This was the case with Riverbed. Way in back in 2002, I remember Riverbed executive Eric Wolford (who recently left) came to see me at Yankee Group with PR person Kim Kapustka to show me a new product that can optimize WAN links. Going into the meeting, I was somewhat skeptical and was expecting something akin to another QoS device, for which there were many already on the market. Instead, Eric walked me through how the company actually accelerated the traffic and gave LAN-like performance to WAN-based applications, such as Windows and email. Riverbed created the WAN optimization market, and the company and market took off like a rocket. Before one of you out there posts a comment that states someone like Actona actually created the market because they were first, which might be true, Riverbed was the biggest, loudest vendor in the space and now stands as the market leader in the WAN optimization market.

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Earlier this week, WAN optimization leader Riverbed announced an upgrade to RiOS, the operating system that powers its Steelhead appliances. This particular release, version 8.5, had some particularly unique features that I felt expanded the use of WAN Optimization appliances.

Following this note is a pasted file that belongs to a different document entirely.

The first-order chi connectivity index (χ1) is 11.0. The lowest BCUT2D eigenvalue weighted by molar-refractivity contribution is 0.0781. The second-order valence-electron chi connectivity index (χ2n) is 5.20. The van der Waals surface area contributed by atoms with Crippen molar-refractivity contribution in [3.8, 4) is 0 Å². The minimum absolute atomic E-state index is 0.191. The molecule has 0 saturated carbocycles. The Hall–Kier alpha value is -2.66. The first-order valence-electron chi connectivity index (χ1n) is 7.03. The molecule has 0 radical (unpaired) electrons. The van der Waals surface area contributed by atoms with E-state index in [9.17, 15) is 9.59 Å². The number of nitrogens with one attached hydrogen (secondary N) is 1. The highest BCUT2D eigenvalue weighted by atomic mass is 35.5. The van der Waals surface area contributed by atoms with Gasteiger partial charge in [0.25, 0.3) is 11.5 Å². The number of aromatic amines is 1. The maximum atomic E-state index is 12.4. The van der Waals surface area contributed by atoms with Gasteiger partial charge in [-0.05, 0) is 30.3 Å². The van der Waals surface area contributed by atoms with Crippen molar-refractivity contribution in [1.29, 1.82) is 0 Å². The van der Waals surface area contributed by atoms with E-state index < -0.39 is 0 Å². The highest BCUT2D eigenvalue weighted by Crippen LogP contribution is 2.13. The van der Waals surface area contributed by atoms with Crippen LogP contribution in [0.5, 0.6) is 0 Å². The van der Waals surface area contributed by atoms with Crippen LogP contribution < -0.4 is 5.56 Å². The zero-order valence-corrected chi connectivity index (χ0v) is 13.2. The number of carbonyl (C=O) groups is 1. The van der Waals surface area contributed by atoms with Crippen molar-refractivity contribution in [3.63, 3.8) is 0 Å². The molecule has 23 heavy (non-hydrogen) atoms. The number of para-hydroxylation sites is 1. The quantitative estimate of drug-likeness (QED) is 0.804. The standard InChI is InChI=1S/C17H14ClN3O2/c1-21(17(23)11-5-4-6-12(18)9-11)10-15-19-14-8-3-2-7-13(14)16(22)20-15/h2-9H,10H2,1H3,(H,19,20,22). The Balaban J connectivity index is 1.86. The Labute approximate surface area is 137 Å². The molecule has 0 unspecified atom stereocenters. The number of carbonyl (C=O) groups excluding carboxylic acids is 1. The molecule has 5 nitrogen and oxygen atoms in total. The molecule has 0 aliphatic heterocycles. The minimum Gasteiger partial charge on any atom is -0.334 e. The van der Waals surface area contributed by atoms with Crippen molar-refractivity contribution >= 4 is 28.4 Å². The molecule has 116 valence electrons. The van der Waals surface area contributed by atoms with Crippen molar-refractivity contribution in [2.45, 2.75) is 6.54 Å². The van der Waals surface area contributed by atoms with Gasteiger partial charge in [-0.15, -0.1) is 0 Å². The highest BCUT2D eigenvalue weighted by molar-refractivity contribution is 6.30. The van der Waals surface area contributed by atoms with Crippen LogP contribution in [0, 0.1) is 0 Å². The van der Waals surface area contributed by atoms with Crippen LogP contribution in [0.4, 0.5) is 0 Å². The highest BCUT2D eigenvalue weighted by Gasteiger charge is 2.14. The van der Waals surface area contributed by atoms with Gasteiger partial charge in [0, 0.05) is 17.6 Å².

Historically, WAN optimization products have been used to improve the performance over private networks by accelerating traffic over specific links by accelerating traffic. This made it ideal for optimizing the performance of email, Windows, CAD, and other applications that caused enterprise network managers headaches. From the many interviews I’ve done with Riverbed customers, it’s clear that once network managers get a taste of an optimized WAN, they want more. In fact, one network engineer I talked to described Riverbed as “network crack,” meaning the more he got, the more he wanted.